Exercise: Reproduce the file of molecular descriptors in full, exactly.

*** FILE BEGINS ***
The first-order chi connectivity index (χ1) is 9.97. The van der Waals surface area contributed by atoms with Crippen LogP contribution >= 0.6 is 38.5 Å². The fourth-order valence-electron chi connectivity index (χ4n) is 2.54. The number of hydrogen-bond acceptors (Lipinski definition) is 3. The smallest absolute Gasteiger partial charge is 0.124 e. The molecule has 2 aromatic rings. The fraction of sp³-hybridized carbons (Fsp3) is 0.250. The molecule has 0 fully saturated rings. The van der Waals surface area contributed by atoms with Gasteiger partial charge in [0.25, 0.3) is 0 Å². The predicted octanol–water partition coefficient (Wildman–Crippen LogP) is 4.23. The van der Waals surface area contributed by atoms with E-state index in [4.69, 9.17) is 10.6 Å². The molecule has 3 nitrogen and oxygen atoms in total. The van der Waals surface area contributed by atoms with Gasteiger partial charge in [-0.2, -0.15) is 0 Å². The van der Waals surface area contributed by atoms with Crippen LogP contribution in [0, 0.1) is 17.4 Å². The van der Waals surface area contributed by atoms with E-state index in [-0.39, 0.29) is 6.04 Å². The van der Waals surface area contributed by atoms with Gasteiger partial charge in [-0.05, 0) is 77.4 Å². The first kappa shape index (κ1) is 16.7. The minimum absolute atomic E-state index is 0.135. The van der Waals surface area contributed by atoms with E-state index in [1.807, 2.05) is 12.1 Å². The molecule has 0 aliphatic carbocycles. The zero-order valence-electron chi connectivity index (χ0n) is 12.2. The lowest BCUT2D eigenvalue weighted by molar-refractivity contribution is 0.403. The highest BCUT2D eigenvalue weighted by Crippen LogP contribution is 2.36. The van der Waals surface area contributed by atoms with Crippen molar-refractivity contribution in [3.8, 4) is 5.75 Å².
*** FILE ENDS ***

The first-order chi connectivity index (χ1) is 9.97. The van der Waals surface area contributed by atoms with Crippen LogP contribution >= 0.6 is 38.5 Å². The fourth-order valence-electron chi connectivity index (χ4n) is 2.54. The number of hydrogen-bond acceptors (Lipinski definition) is 3. The smallest absolute Gasteiger partial charge is 0.124 e. The molecule has 2 aromatic rings. The fraction of sp³-hybridized carbons (Fsp3) is 0.250. The molecule has 0 fully saturated rings. The van der Waals surface area contributed by atoms with Gasteiger partial charge in [0.25, 0.3) is 0 Å². The predicted octanol–water partition coefficient (Wildman–Crippen LogP) is 4.23. The van der Waals surface area contributed by atoms with E-state index in [4.69, 9.17) is 10.6 Å². The molecule has 3 nitrogen and oxygen atoms in total. The van der Waals surface area contributed by atoms with Gasteiger partial charge in [-0.2, -0.15) is 0 Å². The van der Waals surface area contributed by atoms with Crippen LogP contribution in [0, 0.1) is 17.4 Å². The van der Waals surface area contributed by atoms with E-state index in [-0.39, 0.29) is 6.04 Å². The van der Waals surface area contributed by atoms with Gasteiger partial charge in [-0.05, 0) is 77.4 Å². The first kappa shape index (κ1) is 16.7. The minimum absolute atomic E-state index is 0.135. The van der Waals surface area contributed by atoms with E-state index in [1.807, 2.05) is 12.1 Å². The molecule has 0 aliphatic carbocycles. The zero-order valence-electron chi connectivity index (χ0n) is 12.2. The lowest BCUT2D eigenvalue weighted by molar-refractivity contribution is 0.403. The highest BCUT2D eigenvalue weighted by Crippen LogP contribution is 2.36. The van der Waals surface area contributed by atoms with Crippen molar-refractivity contribution in [3.8, 4) is 5.75 Å².